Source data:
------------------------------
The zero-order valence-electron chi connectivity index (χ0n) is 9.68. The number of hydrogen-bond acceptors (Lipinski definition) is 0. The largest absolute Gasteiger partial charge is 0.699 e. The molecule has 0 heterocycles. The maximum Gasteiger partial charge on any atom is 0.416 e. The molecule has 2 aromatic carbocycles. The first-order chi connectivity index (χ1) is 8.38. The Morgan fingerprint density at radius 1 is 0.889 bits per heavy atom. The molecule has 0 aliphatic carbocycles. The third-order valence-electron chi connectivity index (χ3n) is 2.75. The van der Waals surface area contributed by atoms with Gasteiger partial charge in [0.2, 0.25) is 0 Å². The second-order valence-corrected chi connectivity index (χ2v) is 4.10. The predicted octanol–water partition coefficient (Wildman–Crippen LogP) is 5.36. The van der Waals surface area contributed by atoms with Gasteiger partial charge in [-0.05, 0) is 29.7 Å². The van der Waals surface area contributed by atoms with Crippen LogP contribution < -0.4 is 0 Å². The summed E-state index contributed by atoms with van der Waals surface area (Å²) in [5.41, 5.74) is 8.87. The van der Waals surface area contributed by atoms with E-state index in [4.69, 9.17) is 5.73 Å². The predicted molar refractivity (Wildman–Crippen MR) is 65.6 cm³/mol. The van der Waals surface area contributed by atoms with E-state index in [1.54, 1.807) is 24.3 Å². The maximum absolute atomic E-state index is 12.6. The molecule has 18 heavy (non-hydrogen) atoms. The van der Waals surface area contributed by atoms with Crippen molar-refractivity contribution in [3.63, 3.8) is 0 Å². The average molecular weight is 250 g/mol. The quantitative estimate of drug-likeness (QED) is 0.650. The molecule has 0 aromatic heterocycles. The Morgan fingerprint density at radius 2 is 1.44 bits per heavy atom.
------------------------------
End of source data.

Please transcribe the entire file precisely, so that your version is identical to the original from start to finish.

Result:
The zero-order valence-electron chi connectivity index (χ0n) is 9.68. The number of hydrogen-bond acceptors (Lipinski definition) is 0. The largest absolute Gasteiger partial charge is 0.699 e. The molecule has 0 heterocycles. The maximum Gasteiger partial charge on any atom is 0.416 e. The molecule has 2 aromatic carbocycles. The first-order chi connectivity index (χ1) is 8.38. The Morgan fingerprint density at radius 1 is 0.889 bits per heavy atom. The molecule has 0 aliphatic carbocycles. The third-order valence-electron chi connectivity index (χ3n) is 2.75. The van der Waals surface area contributed by atoms with Gasteiger partial charge in [0.2, 0.25) is 0 Å². The second-order valence-corrected chi connectivity index (χ2v) is 4.10. The predicted octanol–water partition coefficient (Wildman–Crippen LogP) is 5.36. The van der Waals surface area contributed by atoms with Gasteiger partial charge in [-0.05, 0) is 29.7 Å². The van der Waals surface area contributed by atoms with Crippen LogP contribution < -0.4 is 0 Å². The summed E-state index contributed by atoms with van der Waals surface area (Å²) in [5.41, 5.74) is 8.87. The van der Waals surface area contributed by atoms with E-state index in [4.69, 9.17) is 5.73 Å². The predicted molar refractivity (Wildman–Crippen MR) is 65.6 cm³/mol. The van der Waals surface area contributed by atoms with E-state index in [1.54, 1.807) is 24.3 Å². The maximum absolute atomic E-state index is 12.6. The molecule has 18 heavy (non-hydrogen) atoms. The van der Waals surface area contributed by atoms with Crippen molar-refractivity contribution in [3.63, 3.8) is 0 Å². The average molecular weight is 250 g/mol. The quantitative estimate of drug-likeness (QED) is 0.650. The molecule has 0 aromatic heterocycles. The Morgan fingerprint density at radius 2 is 1.44 bits per heavy atom.